Protesters Resort To Tree-Sitting To Block Pipeline Construction

REUTERS/Denis Sinyakov

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Jason Hopkins Immigration and politics reporter
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Environmental activists have resorted to camping atop trees in their latest attempt to block a pipeline from being built in southern Louisiana.

Construction of the Bayou Bridge Pipeline — a 163-mile pipeline that will stretch from Lake Charles to St. James, Louis. — is nearing completion. The project is an extension of pipeline that already extends from east Texas into Louisiana, and will transport up to 480,000 barrels of crude oil a day once completed.

However, the Bayou Bridge Pipeline has not come without controversy. Environmentalists — objecting to its construction through the Atchafalaya Basin, the country’s largest swamp — have taken extreme measures to stop its construction. Beyond their battles in the courtroom, activists have repeatedly put themselves in harm’s way by attaching their bodies to cement-filled barrels, cars and equipment in order to impede construction workers. (RELATED: Environmental Extremists Working To Stop Louisiana Pipeline)

Environmentalists are now tree-sitting in the path of the pipeline in their latest attempt to stop Bayou Bridge’s progress.

“It’s clear that neither the Louisiana state government, nor the court system, can be expected to protect us. When we can’t count on Governor Edwards to hold a corporate criminal accountable for its destruction, we have to take this into our own hands,” an anonymous activist stated to Bridge the Gulf, an environmental website.

Activists are lamenting over, what they believe to be, inaction by Democratic Louisiana Gov. John Bel Edwards and local government in stopping the pipeline. L’eau Est La Vie — French for “water is life” — is one of the major protest organizations opposing the project in Louisiana.

These tree-sitters have been in the area for at least a week, according to construction and security teams who have been monitoring their activity.

“We are aware of tree sits that have been erected in the Atchafalaya Basin and the plans of those who have constructed them. If there are persons currently in any of the tree sits, we encourage them to come down and leave the area – not only because this is an active construction site, but because of the hot temperatures in the Basin this time of year,” Energy Transfer Partners spokeswoman Alexis Daniel said to The Daily Caller News Foundation. “Any extended exposure could put people at a significant health risk.”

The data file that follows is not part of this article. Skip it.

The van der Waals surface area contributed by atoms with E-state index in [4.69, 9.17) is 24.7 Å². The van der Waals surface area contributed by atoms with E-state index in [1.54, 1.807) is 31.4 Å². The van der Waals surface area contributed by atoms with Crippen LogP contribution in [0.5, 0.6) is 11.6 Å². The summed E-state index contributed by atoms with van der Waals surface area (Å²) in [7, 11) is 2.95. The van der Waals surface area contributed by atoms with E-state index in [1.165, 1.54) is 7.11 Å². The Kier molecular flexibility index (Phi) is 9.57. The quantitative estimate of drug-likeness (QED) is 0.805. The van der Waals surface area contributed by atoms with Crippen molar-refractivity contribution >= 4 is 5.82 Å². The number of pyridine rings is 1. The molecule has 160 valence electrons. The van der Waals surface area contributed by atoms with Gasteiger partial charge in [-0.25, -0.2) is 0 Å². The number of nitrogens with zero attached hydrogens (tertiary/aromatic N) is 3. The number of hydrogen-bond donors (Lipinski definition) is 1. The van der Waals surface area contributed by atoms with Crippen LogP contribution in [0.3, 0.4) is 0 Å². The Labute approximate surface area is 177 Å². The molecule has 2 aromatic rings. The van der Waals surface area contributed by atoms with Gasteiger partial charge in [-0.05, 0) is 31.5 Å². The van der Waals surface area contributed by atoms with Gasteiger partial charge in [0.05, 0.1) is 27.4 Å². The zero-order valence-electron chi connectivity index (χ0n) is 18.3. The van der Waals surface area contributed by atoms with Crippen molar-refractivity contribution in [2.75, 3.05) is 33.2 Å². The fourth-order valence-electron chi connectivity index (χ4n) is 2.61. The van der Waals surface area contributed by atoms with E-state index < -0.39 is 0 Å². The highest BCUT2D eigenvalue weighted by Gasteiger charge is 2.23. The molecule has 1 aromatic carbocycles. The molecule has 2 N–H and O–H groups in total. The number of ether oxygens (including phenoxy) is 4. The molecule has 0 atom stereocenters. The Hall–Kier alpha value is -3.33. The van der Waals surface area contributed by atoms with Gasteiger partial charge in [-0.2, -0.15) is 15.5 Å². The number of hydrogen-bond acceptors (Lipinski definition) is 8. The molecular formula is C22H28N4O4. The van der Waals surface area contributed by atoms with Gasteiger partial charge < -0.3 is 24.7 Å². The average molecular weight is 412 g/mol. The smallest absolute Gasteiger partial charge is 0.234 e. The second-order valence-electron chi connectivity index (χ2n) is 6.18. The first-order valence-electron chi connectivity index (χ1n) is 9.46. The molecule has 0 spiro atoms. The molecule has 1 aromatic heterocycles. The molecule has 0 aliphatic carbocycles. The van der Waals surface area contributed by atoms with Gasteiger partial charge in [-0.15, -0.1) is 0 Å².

Energy Transfer Partners, an energy company based in Texas, is the operator and majority-owner of the Bayou Bridge Pipeline. The company was also involved in the construction of the Dakota Access Pipeline.

“We have notified local law enforcement anyone in tree sits are trespassing on our right-of-way. We are working with law enforcement to ensure the safety of our workers and that of all others in the area. We hope for the protection of all involved that this situation can be quickly diffused,” Daniel continued.

Environmentalists have tried a number techniques to scuttle construction efforts.

Two activists drove near a construction site on Saturday where one of them tied himself onto the back of a vehicle. However, both of the protesters gave up after it got too hot outside.

Construction on the Bayou Bridge Pipeline is expected to be completed by October.

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